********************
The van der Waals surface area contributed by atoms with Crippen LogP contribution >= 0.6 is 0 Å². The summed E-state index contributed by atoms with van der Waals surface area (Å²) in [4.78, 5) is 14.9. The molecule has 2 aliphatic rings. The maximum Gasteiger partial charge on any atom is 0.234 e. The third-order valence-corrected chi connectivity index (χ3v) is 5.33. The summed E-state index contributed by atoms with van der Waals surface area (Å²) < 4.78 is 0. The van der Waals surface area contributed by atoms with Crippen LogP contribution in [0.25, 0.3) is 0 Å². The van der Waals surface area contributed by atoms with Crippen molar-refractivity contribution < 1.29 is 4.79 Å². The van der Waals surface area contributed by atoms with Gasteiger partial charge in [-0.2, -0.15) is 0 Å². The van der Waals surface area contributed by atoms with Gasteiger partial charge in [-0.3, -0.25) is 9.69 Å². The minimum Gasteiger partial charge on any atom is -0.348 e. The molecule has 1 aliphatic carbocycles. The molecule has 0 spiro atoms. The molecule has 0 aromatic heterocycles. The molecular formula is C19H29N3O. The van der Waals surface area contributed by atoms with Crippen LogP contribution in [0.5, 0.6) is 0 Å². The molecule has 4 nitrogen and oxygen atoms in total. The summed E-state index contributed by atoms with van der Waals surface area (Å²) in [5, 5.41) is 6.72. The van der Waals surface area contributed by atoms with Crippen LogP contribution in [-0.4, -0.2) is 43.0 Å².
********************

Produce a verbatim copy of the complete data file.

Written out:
The van der Waals surface area contributed by atoms with Crippen LogP contribution >= 0.6 is 0 Å². The summed E-state index contributed by atoms with van der Waals surface area (Å²) in [4.78, 5) is 14.9. The molecule has 2 aliphatic rings. The maximum Gasteiger partial charge on any atom is 0.234 e. The third-order valence-corrected chi connectivity index (χ3v) is 5.33. The summed E-state index contributed by atoms with van der Waals surface area (Å²) < 4.78 is 0. The van der Waals surface area contributed by atoms with Crippen LogP contribution in [0.25, 0.3) is 0 Å². The van der Waals surface area contributed by atoms with Crippen molar-refractivity contribution < 1.29 is 4.79 Å². The van der Waals surface area contributed by atoms with Gasteiger partial charge in [-0.2, -0.15) is 0 Å². The van der Waals surface area contributed by atoms with Gasteiger partial charge in [-0.3, -0.25) is 9.69 Å². The minimum Gasteiger partial charge on any atom is -0.348 e. The molecule has 1 aliphatic carbocycles. The molecule has 0 spiro atoms. The molecule has 0 aromatic heterocycles. The molecular formula is C19H29N3O. The van der Waals surface area contributed by atoms with Crippen LogP contribution in [0.5, 0.6) is 0 Å². The molecule has 4 nitrogen and oxygen atoms in total. The summed E-state index contributed by atoms with van der Waals surface area (Å²) in [5, 5.41) is 6.72. The van der Waals surface area contributed by atoms with Crippen LogP contribution in [-0.4, -0.2) is 43.0 Å².